Tank Losses Property Stencil - Types of Losses Described

Craig Spears

May 23, 2013

As mentioned in a previous blog entry, the Tank Losses property stencil provides results for several types of emissions losses. For more specific information on how we calculate these, please see the EPA document found here:


Flashing Losses

As the process fluid enters the tank, it has its temperature and pressure set to the daily maximum surface temperature and the atmospheric pressure of the chosen city. This typically results in vaporization of a part of the liquid, resulting in the flashing losses. ProMax will calculate rigorously what the vaporization is based on its thermodynamic package selected.

Loading Losses

As material is moved from the process tank to a tank truck, rail car, or marine vessel vapor is displaced by the liquid. In some cases all of this vapor results in emissions, while for other cases (such as with vapor balance service), up to 99% of these emissions may be collected. The calculation is based on:

  1. the Saturation Factor (based on the Mode of Operation - Submerged or Splash Loading; Clean, Normal or Vapor Balance Service),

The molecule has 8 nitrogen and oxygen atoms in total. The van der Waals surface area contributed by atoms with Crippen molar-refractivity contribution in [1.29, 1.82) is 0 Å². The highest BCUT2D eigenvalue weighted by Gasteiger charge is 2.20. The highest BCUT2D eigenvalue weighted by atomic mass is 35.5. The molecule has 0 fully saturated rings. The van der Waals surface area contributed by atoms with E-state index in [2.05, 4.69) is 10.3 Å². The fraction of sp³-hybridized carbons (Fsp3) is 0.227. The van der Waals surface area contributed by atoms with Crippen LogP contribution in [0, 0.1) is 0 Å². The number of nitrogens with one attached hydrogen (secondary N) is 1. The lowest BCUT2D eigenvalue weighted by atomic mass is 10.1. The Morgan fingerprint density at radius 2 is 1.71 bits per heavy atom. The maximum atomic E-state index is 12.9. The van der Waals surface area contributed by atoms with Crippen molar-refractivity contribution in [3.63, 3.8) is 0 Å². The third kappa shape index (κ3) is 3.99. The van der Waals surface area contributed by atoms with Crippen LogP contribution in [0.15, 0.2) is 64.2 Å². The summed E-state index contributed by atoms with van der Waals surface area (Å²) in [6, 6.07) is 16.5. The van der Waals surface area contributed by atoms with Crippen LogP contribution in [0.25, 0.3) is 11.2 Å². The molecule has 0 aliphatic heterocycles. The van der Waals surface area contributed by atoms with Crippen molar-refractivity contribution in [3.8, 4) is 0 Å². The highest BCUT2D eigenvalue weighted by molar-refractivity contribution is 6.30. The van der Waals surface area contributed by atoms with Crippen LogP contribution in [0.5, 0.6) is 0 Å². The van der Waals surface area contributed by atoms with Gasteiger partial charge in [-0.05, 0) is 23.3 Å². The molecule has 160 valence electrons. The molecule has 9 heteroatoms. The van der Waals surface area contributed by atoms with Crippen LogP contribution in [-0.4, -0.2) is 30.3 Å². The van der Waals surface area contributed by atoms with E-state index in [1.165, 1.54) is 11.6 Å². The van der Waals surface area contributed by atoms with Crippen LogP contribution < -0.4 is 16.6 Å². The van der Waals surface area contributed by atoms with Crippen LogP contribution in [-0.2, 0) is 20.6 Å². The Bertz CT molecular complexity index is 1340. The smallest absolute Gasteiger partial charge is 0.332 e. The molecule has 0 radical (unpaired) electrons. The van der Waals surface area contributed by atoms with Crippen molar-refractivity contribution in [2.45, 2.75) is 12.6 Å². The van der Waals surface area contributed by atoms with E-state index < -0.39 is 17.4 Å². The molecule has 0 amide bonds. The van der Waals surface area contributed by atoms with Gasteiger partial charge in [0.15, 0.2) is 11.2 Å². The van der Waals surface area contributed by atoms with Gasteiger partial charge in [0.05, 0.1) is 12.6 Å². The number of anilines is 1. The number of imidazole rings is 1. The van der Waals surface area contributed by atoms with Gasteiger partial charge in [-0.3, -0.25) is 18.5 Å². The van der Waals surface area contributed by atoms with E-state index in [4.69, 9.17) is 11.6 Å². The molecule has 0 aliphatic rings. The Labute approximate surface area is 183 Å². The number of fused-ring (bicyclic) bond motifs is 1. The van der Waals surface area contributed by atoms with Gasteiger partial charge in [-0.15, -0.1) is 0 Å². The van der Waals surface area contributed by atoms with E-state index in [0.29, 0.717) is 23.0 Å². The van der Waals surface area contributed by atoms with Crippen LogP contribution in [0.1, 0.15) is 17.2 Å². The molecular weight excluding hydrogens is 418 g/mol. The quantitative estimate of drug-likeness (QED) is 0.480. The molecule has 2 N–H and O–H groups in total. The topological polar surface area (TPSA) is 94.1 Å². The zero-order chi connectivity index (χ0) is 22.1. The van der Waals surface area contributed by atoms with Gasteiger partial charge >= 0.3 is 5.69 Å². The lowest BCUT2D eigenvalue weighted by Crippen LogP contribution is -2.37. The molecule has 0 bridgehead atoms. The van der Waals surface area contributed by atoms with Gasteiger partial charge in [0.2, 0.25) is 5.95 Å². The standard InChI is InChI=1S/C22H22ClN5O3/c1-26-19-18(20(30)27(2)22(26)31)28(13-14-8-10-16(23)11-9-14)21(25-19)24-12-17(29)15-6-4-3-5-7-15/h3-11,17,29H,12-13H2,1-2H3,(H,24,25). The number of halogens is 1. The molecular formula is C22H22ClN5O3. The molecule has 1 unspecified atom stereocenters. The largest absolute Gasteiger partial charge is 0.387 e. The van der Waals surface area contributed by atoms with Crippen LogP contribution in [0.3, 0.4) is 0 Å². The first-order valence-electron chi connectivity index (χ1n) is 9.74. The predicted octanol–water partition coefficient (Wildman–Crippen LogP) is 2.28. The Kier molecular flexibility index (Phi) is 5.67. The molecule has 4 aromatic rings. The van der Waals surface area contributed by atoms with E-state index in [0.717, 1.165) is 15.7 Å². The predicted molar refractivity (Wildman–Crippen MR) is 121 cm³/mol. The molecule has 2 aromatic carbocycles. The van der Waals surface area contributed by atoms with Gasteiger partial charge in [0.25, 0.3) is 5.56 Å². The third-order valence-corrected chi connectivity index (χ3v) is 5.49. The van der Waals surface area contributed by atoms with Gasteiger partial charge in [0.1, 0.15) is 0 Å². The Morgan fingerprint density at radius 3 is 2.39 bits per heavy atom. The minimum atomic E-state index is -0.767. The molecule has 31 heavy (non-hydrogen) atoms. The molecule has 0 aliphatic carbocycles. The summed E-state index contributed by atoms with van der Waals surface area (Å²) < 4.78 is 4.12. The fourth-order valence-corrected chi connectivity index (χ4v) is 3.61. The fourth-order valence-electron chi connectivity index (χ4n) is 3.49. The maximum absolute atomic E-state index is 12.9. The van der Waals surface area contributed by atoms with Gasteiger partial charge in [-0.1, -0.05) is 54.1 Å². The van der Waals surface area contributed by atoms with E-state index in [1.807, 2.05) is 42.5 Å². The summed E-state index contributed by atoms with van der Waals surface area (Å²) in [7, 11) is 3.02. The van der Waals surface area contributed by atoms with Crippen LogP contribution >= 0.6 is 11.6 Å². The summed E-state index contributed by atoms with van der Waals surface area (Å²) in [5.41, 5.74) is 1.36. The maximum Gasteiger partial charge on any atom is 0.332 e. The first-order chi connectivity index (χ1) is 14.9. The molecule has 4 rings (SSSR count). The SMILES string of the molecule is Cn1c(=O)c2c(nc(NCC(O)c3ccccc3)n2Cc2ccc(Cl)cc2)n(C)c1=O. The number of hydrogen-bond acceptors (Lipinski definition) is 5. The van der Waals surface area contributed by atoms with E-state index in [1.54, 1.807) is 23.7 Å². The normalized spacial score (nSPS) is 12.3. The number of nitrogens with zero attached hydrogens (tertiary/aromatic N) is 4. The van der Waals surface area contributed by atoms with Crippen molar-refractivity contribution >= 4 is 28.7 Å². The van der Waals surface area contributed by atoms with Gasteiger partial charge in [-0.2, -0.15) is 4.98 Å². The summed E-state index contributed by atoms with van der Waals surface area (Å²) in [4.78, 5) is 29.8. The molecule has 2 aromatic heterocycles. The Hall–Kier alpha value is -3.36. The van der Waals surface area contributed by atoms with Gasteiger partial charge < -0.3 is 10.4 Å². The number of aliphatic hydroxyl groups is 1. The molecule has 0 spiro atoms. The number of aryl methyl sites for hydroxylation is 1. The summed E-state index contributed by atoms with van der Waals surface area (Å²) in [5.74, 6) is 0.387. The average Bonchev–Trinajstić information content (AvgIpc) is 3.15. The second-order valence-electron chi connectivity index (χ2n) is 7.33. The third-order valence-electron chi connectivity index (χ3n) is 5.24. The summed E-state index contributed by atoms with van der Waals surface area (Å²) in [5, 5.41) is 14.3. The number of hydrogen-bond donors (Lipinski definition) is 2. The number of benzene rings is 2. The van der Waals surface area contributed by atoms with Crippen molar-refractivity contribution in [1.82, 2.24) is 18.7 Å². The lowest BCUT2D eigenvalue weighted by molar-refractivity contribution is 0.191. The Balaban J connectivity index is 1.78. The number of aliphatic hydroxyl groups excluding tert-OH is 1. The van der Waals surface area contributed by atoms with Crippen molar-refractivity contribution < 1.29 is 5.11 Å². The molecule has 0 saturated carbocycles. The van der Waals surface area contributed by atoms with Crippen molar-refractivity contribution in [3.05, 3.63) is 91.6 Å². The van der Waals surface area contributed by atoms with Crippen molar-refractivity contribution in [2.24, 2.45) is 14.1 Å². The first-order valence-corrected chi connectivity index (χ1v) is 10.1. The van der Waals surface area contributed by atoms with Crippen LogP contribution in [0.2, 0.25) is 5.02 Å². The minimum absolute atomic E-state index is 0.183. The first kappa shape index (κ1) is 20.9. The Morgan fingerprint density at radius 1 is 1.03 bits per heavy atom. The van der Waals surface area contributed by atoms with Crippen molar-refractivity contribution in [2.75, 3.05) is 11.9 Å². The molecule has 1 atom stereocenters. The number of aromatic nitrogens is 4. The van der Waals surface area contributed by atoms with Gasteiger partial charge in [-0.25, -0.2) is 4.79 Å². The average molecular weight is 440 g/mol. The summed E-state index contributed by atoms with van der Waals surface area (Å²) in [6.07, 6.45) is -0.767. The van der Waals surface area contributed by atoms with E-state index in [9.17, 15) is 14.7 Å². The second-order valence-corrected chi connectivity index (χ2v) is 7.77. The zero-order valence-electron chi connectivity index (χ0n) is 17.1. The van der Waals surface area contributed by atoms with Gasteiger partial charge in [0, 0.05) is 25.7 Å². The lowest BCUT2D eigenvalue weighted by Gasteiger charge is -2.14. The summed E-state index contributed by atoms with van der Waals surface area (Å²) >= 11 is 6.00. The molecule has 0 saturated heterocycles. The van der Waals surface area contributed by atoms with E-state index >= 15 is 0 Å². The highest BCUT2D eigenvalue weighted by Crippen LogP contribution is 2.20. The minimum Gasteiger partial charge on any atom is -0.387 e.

2. the liquid TVP,
  3. the gas molecular weight,
  4. the liquid surface temperature, and
  5. the Overall Reduction Efficiency (70% by default in ProMax, but this should be modified if necessary).

Working Losses

The addition of liquid organics or crude oils as production continues and storage is required displaces a volume of vapor in the tank, resulting in losses. The amount of losses vary by:

  1. The vapor pressure of the liquid,
  2. The turnover of the product, and
  3. The ambient temperature.

Breathing Losses

These occur as the tank temperature fluctuates with the day/night cycle and the summer/winter cycle.

  1. The temperature changes result in a different vapor phase pressure in the tank, causing an escape of material when the volume the vapor occupies increases. Fresh air is drawn in when the vapor volume decreases as the temperatures cool.
  2. As the temperature increases, the saturated vapor concentration of a substance increases in most cases, resulting in higher losses at higher temperatures.

Other Things to Consider

  • The Working and Breathing Losses are often combined into a single value, and may correspond to several smaller losses jointly. For example, in the case of Floating Roof tanks the losses may include Deck Fitting losses, Deck Seam Losses, Withdrawal Losses, and Rim Seal Losses depending on the construction type. In the ProMax Tank Losses stencil, these are separated into their separate constituents in the Results tab.
  • When using multiple tanks, ProMax assumes that the tanks are identical and that the liquid is equally separated amongst them. The flow rate is divided equally, and once losses have been calculated for an individual tank, ProMax multiplies the result by the number of tanks to give the total losses.
  • Selecting the correct city is important since most factors rely on information about the temperature, pressure, and wind speed averages and variances that are given in the database.